As the magnitude of the attack on Pearl Harbor became apparent in December 1941, men eager to defend the country flocked to military recruitment offices. On December 8, newspapers reported that lines formed nationwide as men waited to enlist. Some recruitment offices stayed open around the clock to accommodate demand. In many cases, brothers enlisted together, and sometimes fathers and sons. We searched our archives to discover more about some early enlistees. Here are a few of their stories:
The same day Pearl Harbor was attacked, 21-year-old Roland “Rolly” Bumpus, Jr. of Massachusetts, announced to his family, “Tomorrow, I’m going to enlist in the Navy,” he said. “O.K., son,” said his father. I’ll join up again with you.” Roland Bumpus, Sr. had served in the Navy during WWI. They both applied for enlistment, and Rolly, Jr. was accepted. He was assigned to serve on the USS Ingraham (DD-444). The ship served as an escort for convoys bringing supplies to Europe. On August 22, 1942, in heavy fog, the USS Ingraham collided with the oil tanker Chemung off the coast of Nova Scotia. Depth charges in the ship exploded, and the Ingraham sank quickly, killing more than 200 men. Rolly, Jr. died in the incident. He had served for just eight months.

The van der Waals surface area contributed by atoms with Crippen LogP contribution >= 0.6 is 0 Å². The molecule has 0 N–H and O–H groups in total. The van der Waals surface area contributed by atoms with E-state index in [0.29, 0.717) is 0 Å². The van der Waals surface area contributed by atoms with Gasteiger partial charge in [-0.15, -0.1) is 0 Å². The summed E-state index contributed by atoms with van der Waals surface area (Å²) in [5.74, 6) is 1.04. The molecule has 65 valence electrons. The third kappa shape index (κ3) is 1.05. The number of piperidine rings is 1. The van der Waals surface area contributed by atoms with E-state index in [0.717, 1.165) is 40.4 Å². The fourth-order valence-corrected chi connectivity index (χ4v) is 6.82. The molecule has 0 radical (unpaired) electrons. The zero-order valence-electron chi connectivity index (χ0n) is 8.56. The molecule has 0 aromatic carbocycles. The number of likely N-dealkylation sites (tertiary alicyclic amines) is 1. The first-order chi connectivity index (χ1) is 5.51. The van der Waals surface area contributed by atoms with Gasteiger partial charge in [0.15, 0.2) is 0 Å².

In Philadelphia, Navy officials announced on December 10 that four brothers from the Irion family had enlisted. The boys were Frederick, 25, Edward, 23, Perry, 20, and James, 18. Their mother, Louise Irion, said she just had one regret. “I had wanted to have the boys home with me for Christmas, she said, “but I guess they will be needed sooner than that…I’m glad for the opportunity to give my sons,” she said. Muster rolls show that at one point, all four boys served aboard the USS Tuscaloosa. The Irion brothers served throughout the entire war and returned home safely.
Benjamin Kuroki was the 22-year-old son of Japanese immigrants from Hershey, Nebraska. On December 10, 1941, he and his brother Fred went to a recruitment office and tried to enlist. The official said he had to check with his superiors before allowing the boys to join. They were given permission and enlisted in the US Army but faced constant prejudice. Ben was passionate about flying and became a decorated gunner in the 93rd Bombardment Group. He flew 58 bombing missions (including some over Japan) and received three Distinguished Flying Crosses. Ben Kuroki passed away in 2015 at age 98.
Prince H. Wilson enlisted in the US Marines on December 8, 1941. The Montana native’s brothers John and Fabian also served during WWII. Prince fought in the Battle of Bougainville and reunited with his brother John in November 1943 while fighting on the island. Prince was a Paramarine and served in the 1st Parachute Battalion, 1st Marine Parachute Regiment, Company B. On November 29, 1943, just two days after reuniting with his brother, Prince was killed in action on Bougainville.
These stories represent a small fraction of the many families impacted when the United States entered WWII. Do you have ancestors who enlisted early on during WWII? Share your experiences in the comments below and search our collection of military records today on Fold3®.